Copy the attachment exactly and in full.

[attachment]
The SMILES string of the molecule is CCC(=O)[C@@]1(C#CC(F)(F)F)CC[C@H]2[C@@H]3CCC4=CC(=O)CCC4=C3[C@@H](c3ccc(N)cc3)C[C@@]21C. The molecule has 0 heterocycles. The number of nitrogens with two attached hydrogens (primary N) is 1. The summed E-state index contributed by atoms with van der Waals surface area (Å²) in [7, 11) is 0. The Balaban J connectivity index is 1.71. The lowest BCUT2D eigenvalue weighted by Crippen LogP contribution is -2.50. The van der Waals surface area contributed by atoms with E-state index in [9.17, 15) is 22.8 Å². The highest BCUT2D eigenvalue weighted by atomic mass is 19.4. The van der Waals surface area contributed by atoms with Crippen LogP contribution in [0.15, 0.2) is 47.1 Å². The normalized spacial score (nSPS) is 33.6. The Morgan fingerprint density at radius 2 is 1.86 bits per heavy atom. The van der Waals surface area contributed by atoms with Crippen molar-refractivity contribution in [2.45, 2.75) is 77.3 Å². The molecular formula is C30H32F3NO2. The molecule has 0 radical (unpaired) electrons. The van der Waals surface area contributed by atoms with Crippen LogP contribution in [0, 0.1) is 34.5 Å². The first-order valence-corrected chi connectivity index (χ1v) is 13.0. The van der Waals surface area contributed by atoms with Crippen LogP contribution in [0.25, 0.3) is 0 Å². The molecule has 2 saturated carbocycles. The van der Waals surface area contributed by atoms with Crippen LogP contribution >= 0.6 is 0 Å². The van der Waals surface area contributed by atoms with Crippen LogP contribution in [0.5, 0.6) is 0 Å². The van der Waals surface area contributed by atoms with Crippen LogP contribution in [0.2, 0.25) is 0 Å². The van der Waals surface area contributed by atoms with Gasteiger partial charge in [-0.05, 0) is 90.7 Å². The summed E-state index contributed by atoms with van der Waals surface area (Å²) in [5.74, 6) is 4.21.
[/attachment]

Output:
The SMILES string of the molecule is CCC(=O)[C@@]1(C#CC(F)(F)F)CC[C@H]2[C@@H]3CCC4=CC(=O)CCC4=C3[C@@H](c3ccc(N)cc3)C[C@@]21C. The molecule has 0 heterocycles. The number of nitrogens with two attached hydrogens (primary N) is 1. The summed E-state index contributed by atoms with van der Waals surface area (Å²) in [7, 11) is 0. The Balaban J connectivity index is 1.71. The lowest BCUT2D eigenvalue weighted by Crippen LogP contribution is -2.50. The van der Waals surface area contributed by atoms with E-state index in [9.17, 15) is 22.8 Å². The highest BCUT2D eigenvalue weighted by atomic mass is 19.4. The van der Waals surface area contributed by atoms with Crippen LogP contribution in [0.15, 0.2) is 47.1 Å². The normalized spacial score (nSPS) is 33.6. The Morgan fingerprint density at radius 2 is 1.86 bits per heavy atom. The van der Waals surface area contributed by atoms with Crippen molar-refractivity contribution in [2.45, 2.75) is 77.3 Å². The molecular formula is C30H32F3NO2. The molecule has 0 radical (unpaired) electrons. The van der Waals surface area contributed by atoms with Crippen LogP contribution in [0, 0.1) is 34.5 Å². The first-order valence-corrected chi connectivity index (χ1v) is 13.0. The van der Waals surface area contributed by atoms with Crippen LogP contribution in [0.25, 0.3) is 0 Å². The molecule has 2 saturated carbocycles. The van der Waals surface area contributed by atoms with Crippen LogP contribution >= 0.6 is 0 Å². The van der Waals surface area contributed by atoms with Crippen LogP contribution in [0.5, 0.6) is 0 Å². The van der Waals surface area contributed by atoms with Crippen LogP contribution in [0.2, 0.25) is 0 Å². The van der Waals surface area contributed by atoms with Gasteiger partial charge in [-0.05, 0) is 90.7 Å². The summed E-state index contributed by atoms with van der Waals surface area (Å²) in [5.74, 6) is 4.21.